A state district judge in Lafayette has ordered most of the court documents sealed in the death-penalty case of Landon Broussard, who is accused of raping and killing his girlfriend’s little boy three years ago.
Judge Laurie Hulin last week told the Lafayette Parish Clerk of Court’s Office to shut off public and press access to most of Broussard’s court file. Deputy clerk Sally Lane, who heads the office’s criminal records division, said Monday that Hulin ordered “anything not produced in open court is not to be released.”
Hulin’s order to the clerk’s office came years after another directive, issued by now-retired Judge Durwood Conque in 2013, that sealed documents in the Broussard court case. Until last week, however, at least some of the documents remained open to the public.
Cy Savoy, who is Hulin’s law clerk, said Monday he could not speak about the case, except to say: “Any order issued by Judge Conque is still in effect.”
William Babin, the assistant district attorney prosecuting the case, said Monday he would err on the side of caution and also declined to comment about the case.
Broussard is accused of beating his girlfriend’s 3-year-old son to death over time, autopsy results of Julian Madera show. An examination also revealed that body fluids containing Broussard’s DNA were allegedly in Julian’s body.
After the DNA evidence was catalogued, a grand jury charged Broussard with aggravated rape of a child. Julian would have turned 4 years old two months after he was pronounced dead Nov. 29, 2012, when Broussard brought the dead child’s naked body to his grandmother’s home.
Babin, along with Broussard’s defense team of attorneys Clay LeJeune and Elliott Brown, took part in an hours-long hearing Nov. 18 in Hulin’s courtroom. They addressed 48 motions filed in October by LeJeune and Brown.
According to documents obtained by The Acadiana Advocate before Hulin shut down access last week, one of the motions requests that Hulin “control prejudicial publicity” by setting up barriers to the press. That includes a blanket ban on coverage of pretrial hearings in the months before Broussard’s trial, which is scheduled for July 25.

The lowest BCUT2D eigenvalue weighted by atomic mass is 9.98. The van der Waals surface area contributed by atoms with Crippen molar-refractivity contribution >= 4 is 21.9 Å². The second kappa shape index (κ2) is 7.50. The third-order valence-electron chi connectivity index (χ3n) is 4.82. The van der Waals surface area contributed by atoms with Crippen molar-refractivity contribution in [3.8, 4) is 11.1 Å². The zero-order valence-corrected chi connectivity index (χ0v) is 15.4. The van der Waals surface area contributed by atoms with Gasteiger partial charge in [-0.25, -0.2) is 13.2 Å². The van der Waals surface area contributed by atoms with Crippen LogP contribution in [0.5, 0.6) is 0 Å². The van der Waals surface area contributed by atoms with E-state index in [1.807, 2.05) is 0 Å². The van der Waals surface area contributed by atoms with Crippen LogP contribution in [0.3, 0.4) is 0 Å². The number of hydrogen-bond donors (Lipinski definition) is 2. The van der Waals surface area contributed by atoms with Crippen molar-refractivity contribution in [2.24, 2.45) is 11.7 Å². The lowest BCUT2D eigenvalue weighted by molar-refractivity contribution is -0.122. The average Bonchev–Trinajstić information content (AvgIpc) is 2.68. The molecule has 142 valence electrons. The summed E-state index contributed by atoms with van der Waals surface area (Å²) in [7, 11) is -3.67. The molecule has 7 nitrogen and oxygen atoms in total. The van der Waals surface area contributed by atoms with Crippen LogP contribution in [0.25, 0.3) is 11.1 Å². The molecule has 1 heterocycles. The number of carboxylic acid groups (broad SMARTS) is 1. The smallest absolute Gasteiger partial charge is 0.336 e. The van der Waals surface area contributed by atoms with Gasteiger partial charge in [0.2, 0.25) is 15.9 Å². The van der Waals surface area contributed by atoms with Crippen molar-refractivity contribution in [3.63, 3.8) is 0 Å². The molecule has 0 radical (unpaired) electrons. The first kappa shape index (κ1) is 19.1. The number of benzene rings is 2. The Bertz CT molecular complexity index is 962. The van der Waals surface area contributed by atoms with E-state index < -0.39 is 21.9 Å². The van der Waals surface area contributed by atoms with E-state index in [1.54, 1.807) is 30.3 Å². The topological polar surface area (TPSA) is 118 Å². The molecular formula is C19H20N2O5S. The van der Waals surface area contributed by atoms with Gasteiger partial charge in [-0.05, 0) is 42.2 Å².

LeJeune also asks Hulin to direct “the media to tape and photograph Mr. Broussard in his civilian clothes and without shackles and handcuffs to use as their portrayal of him in their stories on the case,” according to one of the motions filed Oct. 19. In hearings, Broussard has appeared in his prison clothes, ankles and wrists bound by chains.
Babin answered in a court document, now sealed, that the press has constitutional protections and leeway in gathering documents, covering trials and photographing felony defendants. Though no cameras are allowed inside Lafayette courtrooms, defendants are often photographed and video-taped walking from the Lafayette Parish Correctional Center to the courthouse, which are divided by a public street.
Some of the evidence Babin plans to use in Broussard’s death penalty trial next summer is revealed in another case file, the aggravated rape case against Broussard that has not been sealed.
In August, Babin asked Hulin to temporarily dismiss the rape charge. Babin wrote that he planned to bring evidence of the alleged rape into Broussard’s murder trial. If Broussard is found guilty of murder, it would “in all likelihood serve to resolve this charge of aggravated rape,” Babin wrote.
The District Attorney’s Office reserved the right to reinstitute the rape charge against Broussard if needed, Babin wrote.